It’s Time to Address Youth Sports Trauma [OP-ED]

We’ve all seen youth sports gone wild: parents behaving badly in the stands, coaches fighting on the field, and yelling at referees.  It’s not uncommon to witness drug use, drinking and gambling in the parking lots before games of athletes as young as six and seven years old as well as coaches cursing and berating children in the name of motivating them, toughening them up, and teaching them to be warriors! The pressure for every child to become an elite athlete, specialize in one sport and train year-round has become too much for our youth. No wonder by age 13, up to 70% of children have dropped out of organized sports

Often, we fail to realize that a coach’s words—both positive and negative have a lasting impact on youth and can begin their cycle of sports trauma, if not chosen wisely. Founder of Raising Excellence, Coach Reed Maltbie, shares during his TEDx Talks: Echoes beyond the game: the lasting power of a coach’s words how “a coach’s words can elevate, accelerate, and resonate well beyond the game. It’s not (just) the skills you teach but the words you speak.”

It’s time we disrupt the culture of youth sports trauma and put an end to the harm preventing our youth from reaping the full benefits of athletics. Many adults quietly accept the culture of trauma because they believe it beats the alternative of youth having idle time which leads to at-risk behaviors. Yet often those “at-risk” behaviors are on full display during practice and league play. In many cases, we have broken and insecure men and women trying to become whole by living through the accomplishments of the young athletes they are entrusted to mentor and coach.  They are creating a “youth last” culture which prioritizes winning above all else, even at the expense of children’s mental health.  The “bling culture” of new uniforms, trophies and rings are valued more than the hard and challenging work of developing young men and women. Team leadership and coaches brag about the dozens of student-athletes they have sent to the pros while ignoring the thousands who are reeling from the trauma experienced at their hands. It’s heart breaking to hear some team leadership dismiss youth sports trauma as “just part of the game.” They claim, “By challenging the trauma culture we are turning our backs on the kids.” We disagree.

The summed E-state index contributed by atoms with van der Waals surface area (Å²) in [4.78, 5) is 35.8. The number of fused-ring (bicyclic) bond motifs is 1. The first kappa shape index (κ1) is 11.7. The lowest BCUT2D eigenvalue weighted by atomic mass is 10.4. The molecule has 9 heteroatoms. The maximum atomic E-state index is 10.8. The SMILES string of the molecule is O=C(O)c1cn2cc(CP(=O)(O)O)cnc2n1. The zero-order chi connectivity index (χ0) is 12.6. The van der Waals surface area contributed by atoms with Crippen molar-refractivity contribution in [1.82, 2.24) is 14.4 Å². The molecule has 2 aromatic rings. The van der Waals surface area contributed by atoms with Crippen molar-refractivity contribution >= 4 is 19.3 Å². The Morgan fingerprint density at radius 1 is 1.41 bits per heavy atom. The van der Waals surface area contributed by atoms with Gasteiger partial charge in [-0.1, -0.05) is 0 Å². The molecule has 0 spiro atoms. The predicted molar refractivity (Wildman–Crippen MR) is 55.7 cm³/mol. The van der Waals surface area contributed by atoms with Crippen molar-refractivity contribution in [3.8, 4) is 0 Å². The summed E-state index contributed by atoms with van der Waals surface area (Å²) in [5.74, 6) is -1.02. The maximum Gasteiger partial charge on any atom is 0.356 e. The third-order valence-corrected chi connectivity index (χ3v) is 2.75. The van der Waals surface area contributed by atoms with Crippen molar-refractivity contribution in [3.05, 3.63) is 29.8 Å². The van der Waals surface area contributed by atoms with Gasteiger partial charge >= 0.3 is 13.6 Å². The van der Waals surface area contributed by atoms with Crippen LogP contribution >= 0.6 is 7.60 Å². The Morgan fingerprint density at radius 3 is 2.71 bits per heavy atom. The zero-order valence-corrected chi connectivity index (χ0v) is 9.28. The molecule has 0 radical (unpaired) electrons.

An article from the Washington Post titled “Tough Love or Verbal Abuse?” shares from head high school football coach, DaLawn Parrish that, “the win-at-all-costs mentality no longer has a place in youth sports.” The article continues, “Times have changed…as society undergoes a cultural shift on appropriate behavior and discipline, (there is) an increased awareness of mental health issues and the impact emotional abuse can have on young athletes.”

The toxic trauma culture must change and can change by focusing on the 3Cs: community, competition, and culture. The 3Cs is not a top-down mandate, but in fact was developed from grassroots visioning sessions with parents, coaches, and players alike. We know it’s going to take a lot of work, but together we can do it!  We are building a community of like-minded individuals and organizations who are committed to changing the culture of youth sports which allows youth to thrive through healthy community, culture and competition.

The 3Cs Model ultimately provides guard rails by which we prioritize and measure success, which will result in youth-athletes leaving our programs as: 1. economically mobile, 2. lifelong learners and 3. socially and emotionally strong. Above all else, we want to get back to basics—kids having fun!

Together, we will reimagine youth sports for greater impact across Southeastern Michigan.  We invite you to join us on this journey. Learn more about the 3Cs Initiative by visiting

Scroll to Top